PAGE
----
What exactly is Athletic Therapy?

Don’t be fooled by the name! Athletic therapy is not just for athletes. Whether it’s back pain from weekend golf, knee pain from gardening or headaches caused by sitting at a desk – an Athletic Therapist can help! Our goal is to not only treat pain, but to find the root cause of the pain and set you up for success in ensuring the pain actually stays away so you can get back to leading the life you love. Athletic Therapists, or AT’s for short, are trained to help a wide range of individuals such as:

  • Those suffering from chronic pain
  • Experiencing aches and pains with their daily activities
  • Recovering from a car accident or workplace incident
  • Anyone who simply wants to move better


Despite starting out as a niche field dedicated to athletes, the largest percentage of Athletic Therapists working today work in clinics and hospitals; while only a small minority work with professional or collegiate sport teams. Athletic therapy started out as a sports medicine profession aimed at helping athletes during the late 19th century upon the establishment of intercollegiate sport in the United States. In 1950, the National American Trainers Association, or NATA, was established in order to set professional standards for every athletic therapist. Shortly after, in 1965, the Canadian counterpart known as CATA was formed. Athletic therapy became recognized as an allied health profession by the American Medical Association in 1990. This type of regulation gives most people the opportunity to bill Athletic Therapy appointments through their insurance providers. Athletic therapy is also known as Athletic Training in the United States with most sports teams referring to their AT as a “trainer”.


From the beginning, it drew on the disciplines of exercise, medicine, physical therapy, physical education, and sports. Athletic Therapists (ATs) are healthcare professionals and emergency responders who specialize in the assessment, management, and rehabilitation of musculoskeletal injuries. This includes injuries that affect the bones, muscles, joints, as well as serious injuries of the spine and head, including concussions.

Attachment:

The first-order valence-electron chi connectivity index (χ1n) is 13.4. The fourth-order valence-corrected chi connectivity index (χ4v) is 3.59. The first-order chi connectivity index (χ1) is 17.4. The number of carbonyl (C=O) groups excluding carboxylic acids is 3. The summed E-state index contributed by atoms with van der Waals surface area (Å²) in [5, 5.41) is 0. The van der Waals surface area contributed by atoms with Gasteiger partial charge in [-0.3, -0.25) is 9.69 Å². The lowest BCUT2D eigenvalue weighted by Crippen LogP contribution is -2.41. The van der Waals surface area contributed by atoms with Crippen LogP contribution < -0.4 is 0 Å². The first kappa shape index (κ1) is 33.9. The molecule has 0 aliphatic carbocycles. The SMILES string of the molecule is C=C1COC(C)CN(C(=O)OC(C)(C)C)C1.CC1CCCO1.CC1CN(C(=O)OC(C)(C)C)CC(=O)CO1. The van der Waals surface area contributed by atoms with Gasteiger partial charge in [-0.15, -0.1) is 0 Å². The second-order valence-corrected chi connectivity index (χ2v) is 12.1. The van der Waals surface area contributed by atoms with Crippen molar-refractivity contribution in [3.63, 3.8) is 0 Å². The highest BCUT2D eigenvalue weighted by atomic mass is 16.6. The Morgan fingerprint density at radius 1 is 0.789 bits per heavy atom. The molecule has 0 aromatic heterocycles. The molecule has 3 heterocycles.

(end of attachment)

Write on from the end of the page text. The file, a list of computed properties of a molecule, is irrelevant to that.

Sessions with an Athletic Therapist vary depending on what brings you into their office and some of the challenges you’ve been having. Generally, this is what you can expect:
  1. Start with your story, because everyone’s is different: A typical session with an athletic therapist would start with a detailed discussion about your background, injury history, and health goals.
  2. Look at what’s going on with your body: After we take a trip down memory lane, we go through a comprehensive assessment that includes looking at:
    1. Posture – how do you sit and stand?
    2. GAIT – this is a fancy term for seeing how you walk or run
    3. Range of motion – capability of a joint to go through its complete spectrum of movements
    4. Strength – this one is pretty straight forward
    5. Neurological function – how the brain functions and communicates to your body
    6. Joint stability – ability to maintain or control joint movement or position
    7. Breathing – are you a mouth or nose breather? Chest or belly?
  3. Develop a unique treatment plan: After completing the first two steps, we can develop a step by step plan that is best suited for your goals. This might include manual treatment techniques such as:
    1. Massage
    2. Soft-tissue release
    3. Joint mobilization
    4. Electrical stimulation
    5. Cupping
    6. Ultrasound
  4. Develop an individualized exercise approach: In addition to using a hands-on treatment approach, we would collaborate on an exercise program with our Movement Specialists that could include a variety of different exercises aimed at improving flexibility, strength, balance, and coordination.

Want to try it out?

IVETA MILCIUTE, Athletic Therapist

​Iveta is an Athletic Therapist & Rhythmic Gymnastics Coach. She graduated from the Bachelor of Health & Physical Education program with a major in Athletic Therapy from Mount Royal University in Calgary. Her personal background is in the sport of rhythmic gymnastics, where she trained & competed at the national level for almost 12 years. During her competitive career she achieved numerous championship titles, competed at national and international events, and was a member of the Canadian National Team. She has worked with a wide range of sports & athletes, including soccer, hockey, volleyball, basketball, and even curling. In her spare time, she enjoys hiking, fishing, yoga, and golf in her spare time.